Team Black (Mamas) 144 vs. Team White (Trash) 141
For the three days preceding Saturday’s Blood & Thunder All Stars Bout, skaters from all across Canada (and even a few from south of the border) descended on the ToRD Hangar for the first Training Camp the popular magazine has hosted in the city. Mirroring the expedited growth of the sport in Canada, the camp was jammed full of some of the most talented skaters this country has to offer (fittingly, on the eve of the camp, Tri-City was declared Canada’s third full WFTDA member). With such a deep pool of talented athletes, it was no wonder that two impressively skilled lineups were thrown together for Saturday’s bout. And after a rocky first half for the girls in white, the second half brought the level of back-and-forth strategic play that was expected from the two all-star squads, with Black managing to hold on for the nail-biting victory in a bout that came right down to the final contested jam.
FIRST HALF: BLACK’S EARLY DOMINANCE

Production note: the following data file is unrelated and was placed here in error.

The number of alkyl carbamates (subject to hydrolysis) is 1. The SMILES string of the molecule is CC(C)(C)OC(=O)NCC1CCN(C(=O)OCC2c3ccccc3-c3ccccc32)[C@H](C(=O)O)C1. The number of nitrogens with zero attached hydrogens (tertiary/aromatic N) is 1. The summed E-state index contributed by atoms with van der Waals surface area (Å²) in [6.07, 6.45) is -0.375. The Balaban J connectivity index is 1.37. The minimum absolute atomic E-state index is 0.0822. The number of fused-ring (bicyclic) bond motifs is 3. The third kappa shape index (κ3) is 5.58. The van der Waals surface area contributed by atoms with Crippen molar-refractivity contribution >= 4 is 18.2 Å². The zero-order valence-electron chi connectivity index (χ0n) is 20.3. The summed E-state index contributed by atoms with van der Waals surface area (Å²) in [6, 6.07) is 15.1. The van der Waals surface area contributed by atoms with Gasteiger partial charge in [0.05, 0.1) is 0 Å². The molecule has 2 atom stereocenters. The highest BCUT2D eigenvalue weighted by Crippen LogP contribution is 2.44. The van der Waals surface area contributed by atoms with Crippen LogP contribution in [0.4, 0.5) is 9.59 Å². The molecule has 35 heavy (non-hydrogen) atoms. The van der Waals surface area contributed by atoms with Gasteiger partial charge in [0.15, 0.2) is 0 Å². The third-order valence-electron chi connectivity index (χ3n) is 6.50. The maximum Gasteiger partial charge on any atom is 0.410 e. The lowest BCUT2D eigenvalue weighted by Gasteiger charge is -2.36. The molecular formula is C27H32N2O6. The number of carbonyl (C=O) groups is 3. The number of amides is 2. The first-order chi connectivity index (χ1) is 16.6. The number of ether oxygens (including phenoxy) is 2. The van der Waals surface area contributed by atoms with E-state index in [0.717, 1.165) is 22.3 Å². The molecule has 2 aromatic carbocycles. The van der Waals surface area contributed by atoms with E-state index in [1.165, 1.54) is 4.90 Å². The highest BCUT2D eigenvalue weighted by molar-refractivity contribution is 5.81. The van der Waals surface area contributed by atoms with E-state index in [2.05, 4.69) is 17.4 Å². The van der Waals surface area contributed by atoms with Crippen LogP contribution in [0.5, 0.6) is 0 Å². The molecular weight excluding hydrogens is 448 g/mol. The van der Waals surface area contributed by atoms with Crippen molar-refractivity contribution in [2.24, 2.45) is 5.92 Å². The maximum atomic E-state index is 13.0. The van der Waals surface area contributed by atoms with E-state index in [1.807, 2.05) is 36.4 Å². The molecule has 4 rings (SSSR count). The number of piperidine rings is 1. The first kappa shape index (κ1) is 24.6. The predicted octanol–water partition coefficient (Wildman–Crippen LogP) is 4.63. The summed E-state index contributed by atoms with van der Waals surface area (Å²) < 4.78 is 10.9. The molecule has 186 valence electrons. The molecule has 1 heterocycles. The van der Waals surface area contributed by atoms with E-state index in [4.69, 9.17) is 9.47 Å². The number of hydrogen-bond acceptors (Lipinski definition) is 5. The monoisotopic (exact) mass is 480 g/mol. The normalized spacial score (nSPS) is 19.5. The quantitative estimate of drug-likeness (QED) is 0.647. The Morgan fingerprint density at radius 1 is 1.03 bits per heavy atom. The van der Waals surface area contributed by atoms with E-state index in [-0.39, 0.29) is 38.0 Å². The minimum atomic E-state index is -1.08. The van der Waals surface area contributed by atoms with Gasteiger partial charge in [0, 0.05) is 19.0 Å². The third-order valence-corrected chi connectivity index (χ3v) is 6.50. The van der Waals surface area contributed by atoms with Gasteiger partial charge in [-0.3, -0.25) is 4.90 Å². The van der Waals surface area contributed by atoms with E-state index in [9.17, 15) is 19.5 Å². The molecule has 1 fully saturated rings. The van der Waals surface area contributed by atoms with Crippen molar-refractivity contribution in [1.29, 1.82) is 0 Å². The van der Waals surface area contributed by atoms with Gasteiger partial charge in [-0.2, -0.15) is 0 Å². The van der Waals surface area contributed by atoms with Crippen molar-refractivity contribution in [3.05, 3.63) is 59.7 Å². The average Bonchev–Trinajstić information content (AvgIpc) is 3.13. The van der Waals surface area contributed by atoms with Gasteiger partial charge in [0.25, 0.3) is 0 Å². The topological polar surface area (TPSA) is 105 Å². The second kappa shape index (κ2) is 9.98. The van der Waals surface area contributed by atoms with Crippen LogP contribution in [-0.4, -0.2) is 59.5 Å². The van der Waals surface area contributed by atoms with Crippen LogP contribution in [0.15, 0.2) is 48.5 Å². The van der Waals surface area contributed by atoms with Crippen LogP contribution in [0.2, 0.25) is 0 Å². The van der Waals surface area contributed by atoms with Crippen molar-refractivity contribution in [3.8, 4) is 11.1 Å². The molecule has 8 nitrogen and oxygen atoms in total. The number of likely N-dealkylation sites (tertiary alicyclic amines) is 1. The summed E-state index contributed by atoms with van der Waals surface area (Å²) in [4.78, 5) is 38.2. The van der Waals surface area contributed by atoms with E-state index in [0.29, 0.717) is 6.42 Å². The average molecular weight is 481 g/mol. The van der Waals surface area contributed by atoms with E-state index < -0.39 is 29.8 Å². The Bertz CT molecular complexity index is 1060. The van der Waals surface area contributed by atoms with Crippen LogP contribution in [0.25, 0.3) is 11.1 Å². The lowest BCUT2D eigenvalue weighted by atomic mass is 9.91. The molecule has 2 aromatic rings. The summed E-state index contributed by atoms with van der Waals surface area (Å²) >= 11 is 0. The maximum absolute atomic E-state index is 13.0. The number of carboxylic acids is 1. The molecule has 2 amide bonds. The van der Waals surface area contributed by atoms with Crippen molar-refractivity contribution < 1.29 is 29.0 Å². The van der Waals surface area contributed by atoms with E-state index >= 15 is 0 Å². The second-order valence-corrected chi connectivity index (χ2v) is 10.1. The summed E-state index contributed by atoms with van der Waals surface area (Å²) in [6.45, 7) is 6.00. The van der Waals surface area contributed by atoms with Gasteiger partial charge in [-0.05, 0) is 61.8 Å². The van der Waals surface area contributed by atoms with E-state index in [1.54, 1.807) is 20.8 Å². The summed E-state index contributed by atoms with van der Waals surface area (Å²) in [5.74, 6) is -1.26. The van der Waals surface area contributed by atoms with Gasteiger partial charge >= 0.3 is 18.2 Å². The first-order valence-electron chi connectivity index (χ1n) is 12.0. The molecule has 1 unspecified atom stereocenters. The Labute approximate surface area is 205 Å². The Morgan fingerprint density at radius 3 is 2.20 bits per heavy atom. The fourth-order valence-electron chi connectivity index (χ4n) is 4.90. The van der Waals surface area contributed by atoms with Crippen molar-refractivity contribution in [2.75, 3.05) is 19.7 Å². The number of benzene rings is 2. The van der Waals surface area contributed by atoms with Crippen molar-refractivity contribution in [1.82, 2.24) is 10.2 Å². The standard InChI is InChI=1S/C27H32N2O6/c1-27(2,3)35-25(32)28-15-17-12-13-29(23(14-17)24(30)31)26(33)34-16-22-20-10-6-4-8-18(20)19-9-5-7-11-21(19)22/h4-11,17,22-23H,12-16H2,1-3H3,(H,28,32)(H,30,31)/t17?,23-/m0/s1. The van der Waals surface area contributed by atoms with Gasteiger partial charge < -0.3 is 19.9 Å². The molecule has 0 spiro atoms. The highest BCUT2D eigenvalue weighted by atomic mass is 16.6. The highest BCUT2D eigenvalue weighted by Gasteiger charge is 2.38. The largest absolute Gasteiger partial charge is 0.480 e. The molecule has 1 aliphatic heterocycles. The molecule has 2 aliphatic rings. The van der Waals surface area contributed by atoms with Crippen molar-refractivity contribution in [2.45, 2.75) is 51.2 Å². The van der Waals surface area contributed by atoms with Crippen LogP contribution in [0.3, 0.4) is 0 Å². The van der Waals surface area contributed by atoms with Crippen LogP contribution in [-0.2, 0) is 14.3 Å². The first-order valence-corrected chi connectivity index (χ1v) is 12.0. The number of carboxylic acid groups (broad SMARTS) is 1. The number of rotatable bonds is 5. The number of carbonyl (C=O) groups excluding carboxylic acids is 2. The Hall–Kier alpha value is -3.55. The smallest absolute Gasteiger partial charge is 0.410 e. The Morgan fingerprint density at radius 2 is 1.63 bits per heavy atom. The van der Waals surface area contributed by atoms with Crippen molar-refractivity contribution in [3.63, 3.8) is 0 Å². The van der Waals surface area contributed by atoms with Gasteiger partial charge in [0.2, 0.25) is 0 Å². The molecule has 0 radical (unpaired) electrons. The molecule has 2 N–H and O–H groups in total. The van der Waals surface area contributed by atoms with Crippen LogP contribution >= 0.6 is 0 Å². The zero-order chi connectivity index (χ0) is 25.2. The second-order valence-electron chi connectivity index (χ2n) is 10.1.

The key to the kinds of bouts that feature teams of hastily thrown-together talent is how well—and how quickly—the skaters can come together. So while Terminal City’s Luludemon spotted White a quick 4-0 lead, it was clear in the early going that Black was gelling just a little bit quicker. This could have, in large part, been due to the core of five Rideau Valley Roller Girls and four ToRD skaters that shaped the lineup, providing a lot of much-needed familiarity. Nonetheless, there was a lot of line juggling going on as teams figured out who was playing well with whom. The RVRG pack-powerhouse Semi Precious controlled things in the pack early on, while ToRD vet Bambi and Montreal legend Georgia W. Tush took control of things from the jam line; Tush was especially solid early, quickly reeling in Rainbow Fight after the precocious Newfie battled her way through the pack to take the lead (Rainbow Fight and Nickel City’s Low Ride Her were the two least inexperienced skaters on the rosters, both playing for rookie leagues, although neither looked out of place on this night).